Early in the 16th Century, the Portuguese sailor Vasco de Gama opened up the route to Calicut, a trading crossroads for the Indies and surrounding regions (Sri Lanka, Malaysia, Moluccas) where there were many Arab dhows. The more or less punitive expeditions by the Portuguese were aimed at taking over these markets in 1500: Pedro Alvares Cabral, Joáo de Nova, Vasco de Gama, Alfonso d’Albuquerque, Francesco d’Almeida, Tristáo da Cunha… all sailed along this route along the coast of Africa.
But the French, English and Dutch wanted to find another way to transport spices and riches from Asia getting around the powerful Republic of Venice, which governed the shipping movements in the Mediterranean. The rich merchants from Amsterdam fitted out four ships led by Cornelis de Houtman, which after a lot of adventures landed in Banten on 27th June 1596: even if the expedition was a fiasco, it led to the creation of the Dutch East Indies Company in 1602, by which time the Dutch had sent out 65 ships and reached Japan and China. It was the equivalent of the British East Indies Company created two years earlier. Firstly based in Djakarta, the Dutch company developed under the leadership of the governor general Jan Pieterszoon Coen, who signed a treaty with the English, invaded the Banda Islands and then removed the Portuguese from Malacca
New lands for new markets
While merchant ships sailed to India and the eastern Islands all the way to China, the lands further south remained unknown. in 1605, the captain of the Duyfken was sent to find out more about New Guinea and sailed down to cape York in the north of Australia. Willem Janszoon was the first European to step ashore on the fifth continent. No one really knew much about these lands, which appeared to be part of Terra Australis… With more and more ships going to India, the Dutch caught sight of the west coast of Australia, as the boats sailed due east after the Cape of Good Hope to aim for the Sunda Strait at 70° E. Several men were lost in the storms in the Indian Ocean.
Western Australia was discovered by chance by Dirk Hartog on 25th October 1616: the Dutch landed in Shark Bay at 25°30’ S and 113°30’E. Before returning home, they nailed a pewter plate to a post, which was found 81 years later… Frans Thijssen, captain of the Gulden Zeepaerdt explored the SW in January 1627 and named it Nuyts land. Two years later, the three masted vessel, Batavia ran aground on 3rd June on Abrolhos de Houtman island. The shipwreck led to a mutiny led by Jeronimus Cornelisz, with murders and drownings leading to the disappearance of a third of the crew and passengers (320 set sail from Texel).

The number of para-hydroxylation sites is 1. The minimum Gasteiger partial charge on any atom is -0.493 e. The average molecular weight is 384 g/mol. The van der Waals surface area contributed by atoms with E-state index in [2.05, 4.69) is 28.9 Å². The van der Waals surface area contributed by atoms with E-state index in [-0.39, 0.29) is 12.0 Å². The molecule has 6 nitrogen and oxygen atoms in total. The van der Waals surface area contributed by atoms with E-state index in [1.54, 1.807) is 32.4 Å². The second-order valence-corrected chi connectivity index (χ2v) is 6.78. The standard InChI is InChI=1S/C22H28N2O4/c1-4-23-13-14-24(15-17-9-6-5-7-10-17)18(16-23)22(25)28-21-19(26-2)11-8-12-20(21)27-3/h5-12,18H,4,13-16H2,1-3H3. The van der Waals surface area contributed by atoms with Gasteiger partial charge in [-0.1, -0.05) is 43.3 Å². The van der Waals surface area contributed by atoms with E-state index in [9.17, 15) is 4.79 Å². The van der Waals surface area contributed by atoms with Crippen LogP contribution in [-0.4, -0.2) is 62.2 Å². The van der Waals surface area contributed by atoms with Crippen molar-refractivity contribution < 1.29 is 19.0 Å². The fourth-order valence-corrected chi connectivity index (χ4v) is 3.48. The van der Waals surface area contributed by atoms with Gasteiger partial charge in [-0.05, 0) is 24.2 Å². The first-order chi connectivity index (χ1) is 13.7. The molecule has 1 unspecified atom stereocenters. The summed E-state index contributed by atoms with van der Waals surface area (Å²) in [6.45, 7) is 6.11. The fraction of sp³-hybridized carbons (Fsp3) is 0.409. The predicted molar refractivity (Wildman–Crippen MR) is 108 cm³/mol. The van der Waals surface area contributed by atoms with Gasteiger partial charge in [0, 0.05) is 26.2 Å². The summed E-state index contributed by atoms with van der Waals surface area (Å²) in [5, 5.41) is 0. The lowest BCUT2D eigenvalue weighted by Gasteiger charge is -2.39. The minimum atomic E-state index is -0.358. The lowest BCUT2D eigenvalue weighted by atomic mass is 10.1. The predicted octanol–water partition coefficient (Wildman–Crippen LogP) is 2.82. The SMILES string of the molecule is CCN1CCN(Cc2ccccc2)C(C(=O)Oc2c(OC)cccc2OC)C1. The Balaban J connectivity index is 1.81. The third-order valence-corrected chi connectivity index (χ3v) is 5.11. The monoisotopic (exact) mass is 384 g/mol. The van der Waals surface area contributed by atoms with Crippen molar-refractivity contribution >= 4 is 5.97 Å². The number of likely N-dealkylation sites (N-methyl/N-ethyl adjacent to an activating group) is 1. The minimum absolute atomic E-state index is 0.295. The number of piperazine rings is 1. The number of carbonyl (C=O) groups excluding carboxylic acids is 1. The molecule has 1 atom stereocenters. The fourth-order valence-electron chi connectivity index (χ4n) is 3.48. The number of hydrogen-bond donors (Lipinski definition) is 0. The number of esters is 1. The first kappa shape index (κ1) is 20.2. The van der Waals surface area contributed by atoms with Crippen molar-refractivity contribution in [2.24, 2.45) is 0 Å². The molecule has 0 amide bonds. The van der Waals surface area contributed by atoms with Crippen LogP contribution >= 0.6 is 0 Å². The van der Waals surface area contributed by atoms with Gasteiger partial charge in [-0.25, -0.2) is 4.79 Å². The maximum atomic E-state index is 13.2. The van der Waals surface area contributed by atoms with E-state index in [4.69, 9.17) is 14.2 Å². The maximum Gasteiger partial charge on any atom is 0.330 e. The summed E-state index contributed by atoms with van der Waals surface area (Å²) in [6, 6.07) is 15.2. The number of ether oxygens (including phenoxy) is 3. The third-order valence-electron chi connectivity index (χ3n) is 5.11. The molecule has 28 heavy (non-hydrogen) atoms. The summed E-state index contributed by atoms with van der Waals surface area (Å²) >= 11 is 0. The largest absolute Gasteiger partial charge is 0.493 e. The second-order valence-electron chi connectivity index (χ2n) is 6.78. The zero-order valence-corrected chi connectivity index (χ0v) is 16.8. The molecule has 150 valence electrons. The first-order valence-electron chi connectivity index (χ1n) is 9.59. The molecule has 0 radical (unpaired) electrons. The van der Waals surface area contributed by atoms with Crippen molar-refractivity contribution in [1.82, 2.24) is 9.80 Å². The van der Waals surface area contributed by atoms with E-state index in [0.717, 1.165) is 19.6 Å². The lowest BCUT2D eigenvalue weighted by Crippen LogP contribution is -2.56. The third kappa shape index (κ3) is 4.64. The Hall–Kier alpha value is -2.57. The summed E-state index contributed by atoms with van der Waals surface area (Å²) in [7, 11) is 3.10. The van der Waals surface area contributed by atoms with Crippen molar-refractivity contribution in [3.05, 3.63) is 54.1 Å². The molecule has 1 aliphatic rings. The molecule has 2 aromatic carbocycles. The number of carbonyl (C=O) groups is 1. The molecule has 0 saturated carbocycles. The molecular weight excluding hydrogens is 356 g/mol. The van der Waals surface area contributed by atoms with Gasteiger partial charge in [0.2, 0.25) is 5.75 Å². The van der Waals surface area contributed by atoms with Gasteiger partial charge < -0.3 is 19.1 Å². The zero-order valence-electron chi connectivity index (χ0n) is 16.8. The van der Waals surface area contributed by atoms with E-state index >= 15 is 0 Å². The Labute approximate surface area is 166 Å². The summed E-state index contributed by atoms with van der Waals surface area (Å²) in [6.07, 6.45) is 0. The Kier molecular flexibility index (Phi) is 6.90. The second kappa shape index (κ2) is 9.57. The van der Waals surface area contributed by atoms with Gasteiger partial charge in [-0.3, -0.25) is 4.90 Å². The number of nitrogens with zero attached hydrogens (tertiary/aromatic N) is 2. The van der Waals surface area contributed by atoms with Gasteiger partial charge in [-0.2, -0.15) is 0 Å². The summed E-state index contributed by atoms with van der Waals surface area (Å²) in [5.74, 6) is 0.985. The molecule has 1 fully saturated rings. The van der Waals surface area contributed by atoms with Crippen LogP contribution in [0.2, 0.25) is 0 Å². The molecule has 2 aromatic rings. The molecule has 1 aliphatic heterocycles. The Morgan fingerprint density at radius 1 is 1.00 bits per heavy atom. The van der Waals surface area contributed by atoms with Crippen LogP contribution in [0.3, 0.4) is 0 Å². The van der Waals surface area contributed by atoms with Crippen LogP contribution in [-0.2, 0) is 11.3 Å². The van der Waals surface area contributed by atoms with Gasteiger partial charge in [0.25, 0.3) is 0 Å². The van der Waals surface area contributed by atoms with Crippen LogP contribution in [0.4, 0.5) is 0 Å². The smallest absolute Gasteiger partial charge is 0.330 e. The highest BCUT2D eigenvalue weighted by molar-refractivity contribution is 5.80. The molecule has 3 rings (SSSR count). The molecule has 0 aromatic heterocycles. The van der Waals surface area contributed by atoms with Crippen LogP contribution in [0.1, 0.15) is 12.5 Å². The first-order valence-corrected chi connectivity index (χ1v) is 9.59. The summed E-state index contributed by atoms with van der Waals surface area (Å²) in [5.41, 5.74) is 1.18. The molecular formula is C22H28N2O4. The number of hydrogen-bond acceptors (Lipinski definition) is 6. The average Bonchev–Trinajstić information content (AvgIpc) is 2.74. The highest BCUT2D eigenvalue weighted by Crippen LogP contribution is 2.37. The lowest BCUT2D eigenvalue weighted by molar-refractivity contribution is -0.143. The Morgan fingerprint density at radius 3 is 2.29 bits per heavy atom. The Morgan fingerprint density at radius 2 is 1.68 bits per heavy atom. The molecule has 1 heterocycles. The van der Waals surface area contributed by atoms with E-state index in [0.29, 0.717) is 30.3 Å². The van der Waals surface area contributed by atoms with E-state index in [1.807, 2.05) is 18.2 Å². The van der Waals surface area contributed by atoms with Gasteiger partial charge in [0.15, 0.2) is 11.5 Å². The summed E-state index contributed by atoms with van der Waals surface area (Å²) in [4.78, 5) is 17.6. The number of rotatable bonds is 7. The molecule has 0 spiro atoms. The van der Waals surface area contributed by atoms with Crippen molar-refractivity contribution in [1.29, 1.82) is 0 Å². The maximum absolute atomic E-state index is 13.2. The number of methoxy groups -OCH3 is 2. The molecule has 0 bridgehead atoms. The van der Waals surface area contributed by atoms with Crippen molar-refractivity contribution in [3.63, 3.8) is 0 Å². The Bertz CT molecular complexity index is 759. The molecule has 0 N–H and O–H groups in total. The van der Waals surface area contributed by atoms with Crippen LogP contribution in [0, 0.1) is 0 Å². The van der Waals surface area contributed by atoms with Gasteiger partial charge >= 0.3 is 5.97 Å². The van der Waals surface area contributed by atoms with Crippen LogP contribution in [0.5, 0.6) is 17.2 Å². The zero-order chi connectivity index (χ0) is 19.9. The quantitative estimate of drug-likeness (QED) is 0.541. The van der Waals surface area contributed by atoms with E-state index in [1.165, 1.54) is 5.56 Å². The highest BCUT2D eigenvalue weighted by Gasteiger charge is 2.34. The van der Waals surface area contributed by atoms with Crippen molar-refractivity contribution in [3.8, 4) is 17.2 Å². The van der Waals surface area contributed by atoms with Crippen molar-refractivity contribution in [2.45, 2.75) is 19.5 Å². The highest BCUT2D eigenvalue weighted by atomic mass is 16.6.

Dutch sailors sailed around all the Eastern seas around Sumatra, Cambodia, Japan and China, and the new governor general of the Dutch East Indies Company aimed to strengthen the power of the colony and develop trade. Antonio van Diemen decided to send Abel Tasman out to discover the Indian Ocean to the south of the trading route to find out whether there was a route to Chile…
After reaching Rodrigues Island and Mauritius, the Dutch seailed to the SE and reached the latitude of 47°24’S before discovering some new land where Francoys Jacobszoon stepped ashore on 2nd December. A fortnight later, the Dutch sailor discovered New Zealand, which he called Statenland.
Colonised late on
Very few sailors ventured into this area with its howling winds and rocky coastline with the heavy Indian Ocean swell. Marion-Dufresne in March 1772, Tobias Furneaux and Bruny d’Entrecasteaux in 1773, James Cook in 1777, George Bass and Matthew Flinders in 1798… But it was only in 1803 that a colony was established on this island in Risdon Cove in the Derwent River estuary to stop the French led by Nicolas Baudin in 1802 from claiming this virgin land… 5000 aborigines would be massacred by the prisoners and their British guards or by illness with the final representative dying in the early twentieth Century.
A trapezium shaped island measuring 365 km by 305 km, the main island and the thousand of surrounding islands stretch out over 68,000 km2 bringing together more than 500,000 inhabitants, chiefly concentrated in the major cities of Hobart, Clarence and Glenorchy around the Derwent, on the West coast in Launceston, in the NW in Devonport and Burnie. Territory which was for a long time protected, Tasmania was named Inspiration Island with its natural parks cover a third of its surface and is a UNESCO heritage site. Several natural species have died such as the Tasmanian wolf or were just saved in time like the Tasmanian devil, the wombat, the duck-billed platypus, the Tasmanian echidna, species of bird and frogs. There is a wide range of plant life, some of which can only be found on this island.
The line separating the Indian and Pacific
While cricket and football remain the most popular sports, sailing comes alive here after Christmas with the famous Sydney-Hobart Race, which has begun on Boxing Day since 1945 with the finish along the basalt cliffs of the Derwent, several miles from the capital, Hobart.
The SE tip of Tasmania determines the longitude (146°49’E) separating the Indian and Pacific oceans. The World Sailing Speed Record Council (WSSRC) recognises the Indian crossing record (between Cape Agulhas and South East Cape), which has been held in the solo IMOCA category by Mike Golding since 2004: 14 days 21 hrs 1 minute… A reference time that Armel Le Cléac’h and Alex Thomson look like smashing.